Uveitis is an inflammation in the middle layer of the eye affecting three structures: the iris (the colored part of the eye), the ciliary body (surrounding muscle tissue) and the choroid (blood vessels). Uveitis can affect all or just one of these structures. Left untreated, it can cause permanent damage and loss of vision from the development of glaucoma, cataracts or retinal edema.
What causes Uveitis?
Uveitis often develops as a complication of other eye diseases or in association with other health problems such as rheumatoid arthritis, rubella or mumps. Eye trauma can also cause the condition, and in many cases there is no underlying cause.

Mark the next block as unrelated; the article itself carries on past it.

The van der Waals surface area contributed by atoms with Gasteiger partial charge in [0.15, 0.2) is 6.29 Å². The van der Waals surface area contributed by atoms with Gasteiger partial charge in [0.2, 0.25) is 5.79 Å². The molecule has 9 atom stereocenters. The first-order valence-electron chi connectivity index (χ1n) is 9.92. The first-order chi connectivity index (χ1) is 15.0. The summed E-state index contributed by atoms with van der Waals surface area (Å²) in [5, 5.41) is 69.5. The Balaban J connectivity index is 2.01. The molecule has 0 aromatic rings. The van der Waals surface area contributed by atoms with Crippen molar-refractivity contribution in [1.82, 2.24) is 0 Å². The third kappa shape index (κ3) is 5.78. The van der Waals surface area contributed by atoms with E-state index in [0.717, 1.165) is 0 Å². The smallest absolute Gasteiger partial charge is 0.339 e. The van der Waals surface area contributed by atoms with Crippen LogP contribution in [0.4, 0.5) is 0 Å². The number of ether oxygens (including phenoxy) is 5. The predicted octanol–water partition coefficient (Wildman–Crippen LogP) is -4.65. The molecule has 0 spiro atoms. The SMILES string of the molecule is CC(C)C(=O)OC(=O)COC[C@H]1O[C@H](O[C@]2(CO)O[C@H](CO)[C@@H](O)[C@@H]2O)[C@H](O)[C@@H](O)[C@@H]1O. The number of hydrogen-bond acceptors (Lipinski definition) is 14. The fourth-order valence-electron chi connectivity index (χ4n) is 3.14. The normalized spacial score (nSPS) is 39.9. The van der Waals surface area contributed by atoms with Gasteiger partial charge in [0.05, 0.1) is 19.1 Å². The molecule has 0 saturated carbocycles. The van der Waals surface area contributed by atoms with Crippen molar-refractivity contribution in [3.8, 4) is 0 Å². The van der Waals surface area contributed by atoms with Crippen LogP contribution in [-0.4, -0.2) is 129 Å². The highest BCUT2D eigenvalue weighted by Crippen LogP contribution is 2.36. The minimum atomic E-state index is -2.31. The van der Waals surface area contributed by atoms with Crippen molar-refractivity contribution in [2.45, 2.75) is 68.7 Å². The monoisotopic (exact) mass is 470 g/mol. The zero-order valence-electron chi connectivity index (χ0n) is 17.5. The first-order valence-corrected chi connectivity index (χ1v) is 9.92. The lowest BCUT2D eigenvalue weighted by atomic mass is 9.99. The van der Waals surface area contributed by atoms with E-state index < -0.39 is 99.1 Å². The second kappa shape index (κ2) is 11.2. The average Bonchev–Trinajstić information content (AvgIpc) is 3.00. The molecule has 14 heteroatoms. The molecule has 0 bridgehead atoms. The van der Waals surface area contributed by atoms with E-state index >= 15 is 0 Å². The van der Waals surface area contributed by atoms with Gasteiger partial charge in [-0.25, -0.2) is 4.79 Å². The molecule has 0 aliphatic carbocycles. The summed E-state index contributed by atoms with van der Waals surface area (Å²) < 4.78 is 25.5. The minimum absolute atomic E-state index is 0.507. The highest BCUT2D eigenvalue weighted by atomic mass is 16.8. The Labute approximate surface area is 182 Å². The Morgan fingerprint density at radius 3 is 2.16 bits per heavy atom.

What are the symptoms?
Symptoms of uveitis include a red, sore inflamed eye, blurred vision, excessive blinking, sensitivity to light and pain. The normally clear cornea may appear dull or a hazy blue. Symptoms can appear suddenly, and there may be no pain.
How is Uveitis diagnosed?
Uveitis is diagnosed by examining the eye with instruments that magnify and illuminate the structure of the eye during a dilated eye exam. Once uveitis is diagnosed, a general health exam is often recommended to determine the cause.
What are the treatment options?
Medication is most often used to treat uveitis. Corticosteroids in the form of injections, drops or oral medication may be prescribed to reduce inflammation as well as eye drops to dilate the pupil and reduce pain.